By REBECCA HAZEN
The annual Optimist Club Oratorical Contest was Friday, Feb. 19, over Zoom. Students from all Dade County Schools participated. This year’s theme was Healing the World with Optimism.
The participants were: Elijah Garrett, Davis Elementary; Nayla Smith, Dade Middle School; Ambry Ann Cox, Dade County High School; Makaela Chance, Dade Middle School; Makensy Cooper, Davis Elementary; Evie Wood, Dade Elementary and Winters Garmany, Dade Elementary. Judges were Harry Abell, Jocelyn Sanders and Ollie Johnston.
Evie Wood came in first place, and Makaela Chance came in second place. These two girls will move on to the next level of the competition, the time of which is still to be determined. Nayla Smith came in third place.
“All the time you probably hear, ‘make the world a better place.’ But words are just words. If we actually want the world to change, then everybody needs to pitch in and do their part. I can guarantee that if everyone was optimistic, the world would look so much better. Optimism is staying positive, and looking on the bright side of things. We don’t have a lot of time in the world, so we need to be as optimistic as we can. The world is definitely full of bad things. There is always something that is going to get in your way because sin is in the world. There is divorce, you may lose somebody close to your heart, or you may get hurt. If you are optimistic through these times, you’ll handle the situation better,” Evie Wood said.
“How can we heal with world with optimism? I believe that our world critically needs a good dose of optimism right now. In the past world our year has gone dull and gray. So many people have lost their hope, their joy, their love, their optimism … Now is when we remember our experiences of the past year and look into the future with an optimistic point of view… Art cannot change events but it can affect people so that they are changed, enriched, ennobled, encouraged … The famous composer Leonard Bernstein once said, ‘Art in any form can change a person’s outlook on a subject.’ The fine arts in general have been a huge building block in the way I go about my day to day life. When paired with optimism, I think that the world can use arts now more than ever,” Makaela Chance said.
“… We are dealing with the coronavirus pandemic, which has resulted in a huge number of deaths, as well as loss of jobs and income … There is a great amount of poverty, violence, crime, abuse and greed. All of these problems and numerous others show us that the world does need to be healed. Optimism is the doctrine that this world is the best possible world … The first verse of the Bible says ‘In the beginning God created the heavens and the earth.’ We have a creator who made everything we see as well as all of us … Because of this fact, we can display optimism and know that this is indeed the best possible world,” Elijah Garrett said.
“With an optimist mindset, you are most likely to reach your goal. Anything that seems impossible, can be possible. How do we heal the world with it? … People who are optimistic feel better about their health than pessimistic people who are equally as healthy. Science shows that if you are optimistic and positive about your life, it can increase your life span. It also helps with mental health … Optimism can make a huge impact on life, mainly because goals are reached with it. Positivity is brought in and moods are lifted up. Optimism is one of the biggest reasons people are happy and live productive lives,” Nayla Smith said.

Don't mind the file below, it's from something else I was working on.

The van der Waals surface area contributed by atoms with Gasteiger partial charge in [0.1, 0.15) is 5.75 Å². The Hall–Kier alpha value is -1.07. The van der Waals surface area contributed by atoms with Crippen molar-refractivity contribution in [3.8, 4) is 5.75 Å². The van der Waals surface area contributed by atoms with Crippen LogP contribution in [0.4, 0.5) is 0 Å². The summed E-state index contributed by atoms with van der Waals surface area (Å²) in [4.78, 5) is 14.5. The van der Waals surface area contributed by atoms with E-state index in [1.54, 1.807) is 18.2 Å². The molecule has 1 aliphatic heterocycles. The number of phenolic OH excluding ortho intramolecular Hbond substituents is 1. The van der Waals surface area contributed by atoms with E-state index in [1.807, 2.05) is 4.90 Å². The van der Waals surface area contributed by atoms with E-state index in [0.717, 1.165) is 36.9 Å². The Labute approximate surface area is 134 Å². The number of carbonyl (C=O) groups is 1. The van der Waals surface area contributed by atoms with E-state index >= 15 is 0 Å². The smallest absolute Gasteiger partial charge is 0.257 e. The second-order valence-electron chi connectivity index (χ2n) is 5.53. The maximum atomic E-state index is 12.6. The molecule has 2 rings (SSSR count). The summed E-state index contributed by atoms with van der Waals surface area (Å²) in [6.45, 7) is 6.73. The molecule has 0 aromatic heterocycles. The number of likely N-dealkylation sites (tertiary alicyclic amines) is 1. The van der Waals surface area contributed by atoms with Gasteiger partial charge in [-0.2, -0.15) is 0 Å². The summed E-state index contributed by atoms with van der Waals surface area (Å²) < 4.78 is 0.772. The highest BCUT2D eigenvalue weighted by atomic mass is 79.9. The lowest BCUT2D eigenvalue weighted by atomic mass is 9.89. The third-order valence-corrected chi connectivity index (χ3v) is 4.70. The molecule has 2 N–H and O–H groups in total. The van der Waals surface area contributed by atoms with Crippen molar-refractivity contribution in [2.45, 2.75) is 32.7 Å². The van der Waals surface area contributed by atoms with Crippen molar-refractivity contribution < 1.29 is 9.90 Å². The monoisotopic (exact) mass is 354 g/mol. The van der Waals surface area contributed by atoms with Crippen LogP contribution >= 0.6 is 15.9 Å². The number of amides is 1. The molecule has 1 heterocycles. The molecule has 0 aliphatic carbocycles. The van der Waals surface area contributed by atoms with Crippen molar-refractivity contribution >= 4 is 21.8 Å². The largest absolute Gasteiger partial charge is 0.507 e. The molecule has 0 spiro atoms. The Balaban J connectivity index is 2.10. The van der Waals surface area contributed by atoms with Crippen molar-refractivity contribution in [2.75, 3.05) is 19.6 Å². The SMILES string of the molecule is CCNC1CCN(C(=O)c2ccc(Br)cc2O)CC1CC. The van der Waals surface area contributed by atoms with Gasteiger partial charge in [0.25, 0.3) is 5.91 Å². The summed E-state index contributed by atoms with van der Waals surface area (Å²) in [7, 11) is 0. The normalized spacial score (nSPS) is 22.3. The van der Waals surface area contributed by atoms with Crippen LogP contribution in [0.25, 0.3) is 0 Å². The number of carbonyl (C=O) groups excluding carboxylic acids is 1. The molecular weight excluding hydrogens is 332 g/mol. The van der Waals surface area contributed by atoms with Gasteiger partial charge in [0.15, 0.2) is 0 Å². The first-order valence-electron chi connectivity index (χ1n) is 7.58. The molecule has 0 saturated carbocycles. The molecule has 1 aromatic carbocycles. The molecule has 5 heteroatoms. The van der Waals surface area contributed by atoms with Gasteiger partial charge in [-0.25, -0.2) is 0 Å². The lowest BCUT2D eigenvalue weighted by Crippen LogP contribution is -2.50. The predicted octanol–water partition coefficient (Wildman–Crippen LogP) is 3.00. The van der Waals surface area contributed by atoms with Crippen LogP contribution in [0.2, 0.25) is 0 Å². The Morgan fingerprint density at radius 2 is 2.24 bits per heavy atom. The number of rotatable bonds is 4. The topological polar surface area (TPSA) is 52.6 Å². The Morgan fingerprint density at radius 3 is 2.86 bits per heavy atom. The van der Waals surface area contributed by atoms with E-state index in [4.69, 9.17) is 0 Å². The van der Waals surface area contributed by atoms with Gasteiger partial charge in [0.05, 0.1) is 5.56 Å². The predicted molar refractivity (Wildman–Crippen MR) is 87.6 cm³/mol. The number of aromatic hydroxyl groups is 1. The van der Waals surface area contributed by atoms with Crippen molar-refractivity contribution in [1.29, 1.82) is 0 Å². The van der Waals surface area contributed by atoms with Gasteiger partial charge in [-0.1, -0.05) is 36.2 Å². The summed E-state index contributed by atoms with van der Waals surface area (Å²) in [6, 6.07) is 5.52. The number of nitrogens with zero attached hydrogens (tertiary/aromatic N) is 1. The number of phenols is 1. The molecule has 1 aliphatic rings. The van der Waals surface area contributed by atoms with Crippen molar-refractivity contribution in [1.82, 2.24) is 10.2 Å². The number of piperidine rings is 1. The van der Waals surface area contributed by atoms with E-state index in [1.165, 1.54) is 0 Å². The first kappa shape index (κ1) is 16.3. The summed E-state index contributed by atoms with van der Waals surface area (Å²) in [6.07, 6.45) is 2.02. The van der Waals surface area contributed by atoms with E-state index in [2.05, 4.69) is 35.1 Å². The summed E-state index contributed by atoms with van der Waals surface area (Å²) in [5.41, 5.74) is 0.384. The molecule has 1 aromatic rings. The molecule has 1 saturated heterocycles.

“Close your eyes. Imagine you are riding a roller coaster…Now open your eyes. Most people fear a lack of control … just as they fear life. A pessimistic person closes their eyes and prays for all to be over. On the other hand, you have an optimistic person who lets go of the fear and embraces fear as part of the ride. Keeping a positive attitude allows you to take courage and the unknown and find ways to improve through mistakes. It is through this chosen optimism that one can heal the world. Optimism is arguably the most impactful personality trait to have, especially in the fragile world we live in today. Infected by a global pandemic, we are more in need of healing power and optimism than ever,” Ambry Ann Cox said.
“I learned from dictionary.com that the word optimism means the belief that good ultimately predominates over evil … This world is in a situation where COVID-19 is running wild. I for one believe that doctors are going to solve this problem. When new viruses were discovered like influenza, scientists were stumped about finding a cure. But doctors did not give up. I believe scientists should not give up on the COVID-19 cure. We just need to be optimistic and believe in them. If scientists weren’t optimistic they wouldn’t have been able to find a vaccine for the influenza virus. This is one example on how optimism can heal our world,” Makensy Cooper said.
“We need optimism to heal the world from the terrible effects from COVID-19. COVID has caused many deaths, businesses to shut down, people losing their jobs and kids not getting a good education. It has been horrible. The world needs optimism to deliver and make the vaccine, for the frontline workers caring for the patients and for the teachers giving their students a good education. If the world used optimism to do these things, we could get over COVID. Our world needs optimism to heal from the pandemic. We can all agree that 2020 was a very hard year with COVID. 2021 is a new year with new possibilities … Do your part and heal the world with optimism. Let’s get over this pandemic,” Winters Garmany said.
“You all did a wonderful job,” Optimist Club member Jane Dixon said. “It was wonderful to hear you all talk. If you represent us in the district competition, we want you to know how proud we are of you.”